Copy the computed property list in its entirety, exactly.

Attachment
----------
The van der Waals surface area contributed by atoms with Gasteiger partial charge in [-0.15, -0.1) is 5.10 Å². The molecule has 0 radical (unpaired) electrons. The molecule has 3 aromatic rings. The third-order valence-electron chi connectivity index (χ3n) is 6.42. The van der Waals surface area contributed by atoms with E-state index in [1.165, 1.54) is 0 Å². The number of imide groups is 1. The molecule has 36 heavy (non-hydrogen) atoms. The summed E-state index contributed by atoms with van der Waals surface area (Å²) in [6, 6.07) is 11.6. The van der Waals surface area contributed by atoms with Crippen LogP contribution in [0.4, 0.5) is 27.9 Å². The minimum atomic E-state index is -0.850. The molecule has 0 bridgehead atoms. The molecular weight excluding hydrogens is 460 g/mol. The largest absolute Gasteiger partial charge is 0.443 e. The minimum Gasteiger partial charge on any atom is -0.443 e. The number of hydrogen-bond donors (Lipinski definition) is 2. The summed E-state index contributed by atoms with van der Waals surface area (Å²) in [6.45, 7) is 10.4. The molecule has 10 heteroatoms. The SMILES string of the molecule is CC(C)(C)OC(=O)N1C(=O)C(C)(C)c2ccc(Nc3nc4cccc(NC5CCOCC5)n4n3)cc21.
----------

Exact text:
The van der Waals surface area contributed by atoms with Gasteiger partial charge in [-0.15, -0.1) is 5.10 Å². The molecule has 0 radical (unpaired) electrons. The molecule has 3 aromatic rings. The third-order valence-electron chi connectivity index (χ3n) is 6.42. The van der Waals surface area contributed by atoms with E-state index in [1.165, 1.54) is 0 Å². The number of imide groups is 1. The molecule has 36 heavy (non-hydrogen) atoms. The summed E-state index contributed by atoms with van der Waals surface area (Å²) in [6, 6.07) is 11.6. The van der Waals surface area contributed by atoms with Crippen LogP contribution in [0.4, 0.5) is 27.9 Å². The minimum atomic E-state index is -0.850. The molecule has 0 bridgehead atoms. The molecular weight excluding hydrogens is 460 g/mol. The largest absolute Gasteiger partial charge is 0.443 e. The minimum Gasteiger partial charge on any atom is -0.443 e. The number of hydrogen-bond donors (Lipinski definition) is 2. The summed E-state index contributed by atoms with van der Waals surface area (Å²) in [6.45, 7) is 10.4. The molecule has 10 heteroatoms. The SMILES string of the molecule is CC(C)(C)OC(=O)N1C(=O)C(C)(C)c2ccc(Nc3nc4cccc(NC5CCOCC5)n4n3)cc21.